A well-stocked kitchen is essential for a healthy heart. But you don’t need to run out and buy expensive gadgets and gourmet food to eat in a heart-healthy way. The best way to achieve hassle-free meal prep is to ensure you’ve got a fridge and pantry filled with simple, healthy staples. This way, you can whip up a delicious but good-for-your-ticker meal even when it’s a busy weeknight and you’re looking to make a quick and easy dinner.
In the Cabinets and Pantry
Proteins. Look for sources of protein that you can build a whole entrée or salad around: think canned or dried beans, such as kidney, pinto, black, or garbanzo (choose low or reduced sodium if you have high blood pressure); canned or pouched tuna, salmon and chicken, unsalted nuts and seeds, and nut butters, like almond or peanut.
Canned veggies. These are a good option for easy side dishes, plus you can always add them to soups or sauces for some additional heart-healthy fiber. Keep a variety of tomatoes on hand for almost any dish: reduced-sodium canned diced tomatoes, whole tomatoes, tomato sauce, and tomato paste.
Whole grains. Stock up on whole grains rather than refined grains. Whole grains are higher in fiber, which has been shown to lower blood cholesterol levels. It also lowers your risk of heart disease, stroke, obesity, and type 2 diabetes. Think brown rice, oats, couscous, bulgur, and quinoa, as well as whole-grain pastas, breads, and tortillas, and, of course, whole-grain flour for baking.
Cooking oils. Use these instead of butter or margarine for cooking. The healthiest ones are any of the non-tropical vegetable oils, like olive, canola, corn, safflower, soybean, or sunflower. Stay away from coconut oil: It may be trendy, but it’s high in saturated fat.
Broths. Fat-free and low-sodium chicken, vegetable, and beef broths to make soups.
Herbs, seasonings and spices. These are a healthier alternative to salt. It’s a good idea to keep a variety on hand. Some top choices include:
- Basil for pasta sauces and stir-fries
- Curry powder to add to brown rice, quinoa, or eggs
- Cumin for Mexican dishes or fish
- Rosemary for roasted meats like chicken, pork, lamb, or salmon, or for veggies like butternut squash
- Smoked paprika to add to egg dishes, spice rubs for meats or tofu, fruit salsas, and tomato sauce
- Thyme for bean dishes or roasted veggies
- Cinnamon for whole grain muffins, waffles, pancakes, or breads
Oatmeal and whole-grain cold cereals. Stick to those that contain at least 5 grams of dietary fiber and less than 8 grams of sugar per serving.
Snack foods. Stock up on whole-grain crackers and tortilla chips, brown rice cakes, whole-grain pretzels, and plain popcorn.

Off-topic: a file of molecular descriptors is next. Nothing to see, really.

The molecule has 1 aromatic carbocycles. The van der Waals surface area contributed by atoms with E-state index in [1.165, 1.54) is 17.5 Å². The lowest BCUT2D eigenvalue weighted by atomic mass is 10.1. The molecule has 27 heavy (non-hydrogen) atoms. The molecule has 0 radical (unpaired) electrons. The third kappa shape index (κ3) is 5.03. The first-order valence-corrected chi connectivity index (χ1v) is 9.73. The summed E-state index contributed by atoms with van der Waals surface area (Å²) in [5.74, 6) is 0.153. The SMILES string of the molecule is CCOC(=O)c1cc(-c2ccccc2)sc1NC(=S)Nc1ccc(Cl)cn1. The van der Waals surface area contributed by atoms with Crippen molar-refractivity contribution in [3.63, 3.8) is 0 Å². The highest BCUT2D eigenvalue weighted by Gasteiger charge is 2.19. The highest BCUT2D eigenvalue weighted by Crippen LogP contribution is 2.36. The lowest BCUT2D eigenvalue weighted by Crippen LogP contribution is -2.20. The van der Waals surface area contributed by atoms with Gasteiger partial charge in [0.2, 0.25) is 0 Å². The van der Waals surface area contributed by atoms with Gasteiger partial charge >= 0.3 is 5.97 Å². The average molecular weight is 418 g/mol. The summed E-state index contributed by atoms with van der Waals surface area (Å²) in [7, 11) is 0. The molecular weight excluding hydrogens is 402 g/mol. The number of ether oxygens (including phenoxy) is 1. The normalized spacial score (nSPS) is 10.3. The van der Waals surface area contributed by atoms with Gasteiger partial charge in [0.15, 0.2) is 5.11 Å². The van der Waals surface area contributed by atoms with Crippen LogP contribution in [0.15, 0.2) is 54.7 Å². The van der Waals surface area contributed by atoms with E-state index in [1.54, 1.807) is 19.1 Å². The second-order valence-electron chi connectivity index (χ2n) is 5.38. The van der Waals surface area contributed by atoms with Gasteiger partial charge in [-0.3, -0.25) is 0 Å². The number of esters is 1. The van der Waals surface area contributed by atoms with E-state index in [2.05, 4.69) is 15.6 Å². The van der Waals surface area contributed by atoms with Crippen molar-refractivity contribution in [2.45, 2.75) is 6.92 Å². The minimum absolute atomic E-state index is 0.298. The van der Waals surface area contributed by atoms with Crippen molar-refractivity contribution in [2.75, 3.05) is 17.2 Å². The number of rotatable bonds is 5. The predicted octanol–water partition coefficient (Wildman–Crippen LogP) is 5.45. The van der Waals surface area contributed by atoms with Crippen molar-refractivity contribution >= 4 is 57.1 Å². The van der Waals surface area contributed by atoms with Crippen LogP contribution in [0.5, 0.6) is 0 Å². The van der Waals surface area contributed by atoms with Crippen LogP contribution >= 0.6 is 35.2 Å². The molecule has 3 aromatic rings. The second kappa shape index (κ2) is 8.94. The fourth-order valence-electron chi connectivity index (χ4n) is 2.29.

Assorted vinegars. Think rice, red wine, apple cider, or raspberry. These are ideal to mix with a veggie oil for a salad dressing.
Dried fruits. Look for raisins, cranberries, dates, figs, berries, bananas, mango, papaya, apples, and apricots.
On the Counters
The American Heart Association recommends four servings of fruit and five servings of vegetables per day, so you should have plenty of options in your kitchen. But it’s also important to store them properly, so they stay fresh as long as possible. Here’s where to put them:
In the Pantry or Cellar
Onions, garlic, hard squash, sweet potatoes, potatoes, and yams
On Your Countertop
Non-refrigerated fruits and veggies. This includes bananas, citrus fruit, tomatoes, and stone fruits like avocado, apricots, and nectarines. Keep them away from sunlight, heat, and moisture. Keep bananas separate since they give off ethylene gas that may make other produce ripen and rot faster.
In the Fridge
Keep most other fruits and veggies here in plastic bags with holes. Keep fruits and veggies separate from each other in different bins.
Your fresh protein sources go here, including:
- Skinless, boneless chicken or turkey breasts and tenders
- Skinless, white breast meat ground chicken or turkey
- Pork tenderloin
- Lean ground beef such as ground round or ground sirloin
- Fatty fish like salmon, mackerel, and tuna
- Low-fat or fat-free dairy products like milk, yogurt, and cheese
- Egg substitutes and egg whites
- Soft margarine made with nonhydrogenated vegetable oil
In the Freezer
- Frozen vegetables and fruits: Go for a wide variety — the more colors, the better. Buy those without added sauces, gravies, sugary syrups, or salt.
- Frozen soybeans (edamame)
- Frozen meatless burgers, ground meat, sausage patties, or links
- Reduced-fat and sodium frozen entrees (These are highly processed, so use them only in a pinch.)
- Whole-grain breads, tortillas, and pitas
- Fish, skinless chicken breasts, and lean meats